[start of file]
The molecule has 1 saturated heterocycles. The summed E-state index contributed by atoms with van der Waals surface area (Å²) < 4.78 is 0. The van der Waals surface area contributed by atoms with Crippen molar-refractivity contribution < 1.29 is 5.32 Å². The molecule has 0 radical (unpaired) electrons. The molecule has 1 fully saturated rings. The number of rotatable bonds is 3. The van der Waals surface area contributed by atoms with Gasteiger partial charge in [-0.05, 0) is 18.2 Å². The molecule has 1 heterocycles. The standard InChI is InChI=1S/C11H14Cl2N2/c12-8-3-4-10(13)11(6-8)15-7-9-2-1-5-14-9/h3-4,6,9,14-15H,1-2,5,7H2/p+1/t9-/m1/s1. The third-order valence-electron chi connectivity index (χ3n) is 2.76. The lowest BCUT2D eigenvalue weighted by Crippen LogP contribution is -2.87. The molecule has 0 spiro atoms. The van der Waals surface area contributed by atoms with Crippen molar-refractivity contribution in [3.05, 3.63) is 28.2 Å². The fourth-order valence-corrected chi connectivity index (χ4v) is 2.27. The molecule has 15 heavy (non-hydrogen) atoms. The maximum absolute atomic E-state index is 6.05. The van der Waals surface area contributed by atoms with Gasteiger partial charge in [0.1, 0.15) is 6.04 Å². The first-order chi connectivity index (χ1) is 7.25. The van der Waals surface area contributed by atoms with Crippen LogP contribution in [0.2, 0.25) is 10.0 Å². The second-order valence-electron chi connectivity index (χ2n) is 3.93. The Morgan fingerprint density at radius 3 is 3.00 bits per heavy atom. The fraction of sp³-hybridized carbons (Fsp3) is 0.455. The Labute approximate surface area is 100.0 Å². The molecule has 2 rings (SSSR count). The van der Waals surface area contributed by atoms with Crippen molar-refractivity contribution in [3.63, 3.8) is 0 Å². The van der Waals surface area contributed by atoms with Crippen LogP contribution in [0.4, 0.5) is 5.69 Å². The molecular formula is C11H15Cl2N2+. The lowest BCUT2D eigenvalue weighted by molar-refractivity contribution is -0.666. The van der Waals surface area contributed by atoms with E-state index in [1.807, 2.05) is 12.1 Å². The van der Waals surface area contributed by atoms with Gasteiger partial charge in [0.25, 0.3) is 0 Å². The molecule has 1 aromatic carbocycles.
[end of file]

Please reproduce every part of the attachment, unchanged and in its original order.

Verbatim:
The molecule has 1 saturated heterocycles. The summed E-state index contributed by atoms with van der Waals surface area (Å²) < 4.78 is 0. The van der Waals surface area contributed by atoms with Crippen molar-refractivity contribution < 1.29 is 5.32 Å². The molecule has 0 radical (unpaired) electrons. The molecule has 1 fully saturated rings. The number of rotatable bonds is 3. The van der Waals surface area contributed by atoms with Gasteiger partial charge in [-0.05, 0) is 18.2 Å². The molecule has 1 heterocycles. The standard InChI is InChI=1S/C11H14Cl2N2/c12-8-3-4-10(13)11(6-8)15-7-9-2-1-5-14-9/h3-4,6,9,14-15H,1-2,5,7H2/p+1/t9-/m1/s1. The third-order valence-electron chi connectivity index (χ3n) is 2.76. The lowest BCUT2D eigenvalue weighted by Crippen LogP contribution is -2.87. The molecule has 0 spiro atoms. The van der Waals surface area contributed by atoms with Crippen molar-refractivity contribution in [3.05, 3.63) is 28.2 Å². The fourth-order valence-corrected chi connectivity index (χ4v) is 2.27. The molecule has 15 heavy (non-hydrogen) atoms. The maximum absolute atomic E-state index is 6.05. The van der Waals surface area contributed by atoms with Gasteiger partial charge in [0.1, 0.15) is 6.04 Å². The first-order chi connectivity index (χ1) is 7.25. The van der Waals surface area contributed by atoms with Crippen LogP contribution in [0.2, 0.25) is 10.0 Å². The second-order valence-electron chi connectivity index (χ2n) is 3.93. The Morgan fingerprint density at radius 3 is 3.00 bits per heavy atom. The fraction of sp³-hybridized carbons (Fsp3) is 0.455. The Labute approximate surface area is 100.0 Å². The molecule has 2 rings (SSSR count). The van der Waals surface area contributed by atoms with Crippen molar-refractivity contribution in [3.63, 3.8) is 0 Å². The van der Waals surface area contributed by atoms with Crippen LogP contribution in [0.4, 0.5) is 5.69 Å². The molecular formula is C11H15Cl2N2+. The lowest BCUT2D eigenvalue weighted by molar-refractivity contribution is -0.666. The van der Waals surface area contributed by atoms with E-state index in [1.807, 2.05) is 12.1 Å². The van der Waals surface area contributed by atoms with Gasteiger partial charge in [0.25, 0.3) is 0 Å². The molecule has 1 aromatic carbocycles.